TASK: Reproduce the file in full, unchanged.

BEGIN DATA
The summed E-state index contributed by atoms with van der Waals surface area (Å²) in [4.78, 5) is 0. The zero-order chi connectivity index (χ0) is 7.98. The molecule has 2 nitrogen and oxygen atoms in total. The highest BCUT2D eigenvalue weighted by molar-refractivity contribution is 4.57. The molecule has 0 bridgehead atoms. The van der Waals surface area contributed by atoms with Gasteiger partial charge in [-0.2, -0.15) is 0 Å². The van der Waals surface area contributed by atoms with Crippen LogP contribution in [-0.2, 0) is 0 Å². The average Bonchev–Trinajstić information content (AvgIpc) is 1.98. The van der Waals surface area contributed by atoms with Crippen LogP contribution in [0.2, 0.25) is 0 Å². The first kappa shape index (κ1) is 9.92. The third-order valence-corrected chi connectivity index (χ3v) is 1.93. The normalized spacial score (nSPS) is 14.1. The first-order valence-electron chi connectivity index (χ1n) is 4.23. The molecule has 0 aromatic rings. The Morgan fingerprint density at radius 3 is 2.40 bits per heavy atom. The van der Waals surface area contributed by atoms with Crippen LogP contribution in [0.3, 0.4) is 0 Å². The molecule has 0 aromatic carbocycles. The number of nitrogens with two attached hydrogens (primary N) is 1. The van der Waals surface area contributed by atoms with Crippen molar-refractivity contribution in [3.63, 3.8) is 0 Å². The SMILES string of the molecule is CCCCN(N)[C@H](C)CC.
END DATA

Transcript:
The summed E-state index contributed by atoms with van der Waals surface area (Å²) in [4.78, 5) is 0. The zero-order chi connectivity index (χ0) is 7.98. The molecule has 2 nitrogen and oxygen atoms in total. The highest BCUT2D eigenvalue weighted by molar-refractivity contribution is 4.57. The molecule has 0 bridgehead atoms. The van der Waals surface area contributed by atoms with Gasteiger partial charge in [-0.2, -0.15) is 0 Å². The van der Waals surface area contributed by atoms with Crippen LogP contribution in [-0.2, 0) is 0 Å². The average Bonchev–Trinajstić information content (AvgIpc) is 1.98. The van der Waals surface area contributed by atoms with Crippen LogP contribution in [0.2, 0.25) is 0 Å². The first kappa shape index (κ1) is 9.92. The third-order valence-corrected chi connectivity index (χ3v) is 1.93. The normalized spacial score (nSPS) is 14.1. The first-order valence-electron chi connectivity index (χ1n) is 4.23. The molecule has 0 aromatic rings. The Morgan fingerprint density at radius 3 is 2.40 bits per heavy atom. The van der Waals surface area contributed by atoms with Crippen LogP contribution in [0.3, 0.4) is 0 Å². The molecule has 0 aromatic carbocycles. The number of nitrogens with two attached hydrogens (primary N) is 1. The van der Waals surface area contributed by atoms with Crippen molar-refractivity contribution in [3.63, 3.8) is 0 Å². The SMILES string of the molecule is CCCCN(N)[C@H](C)CC.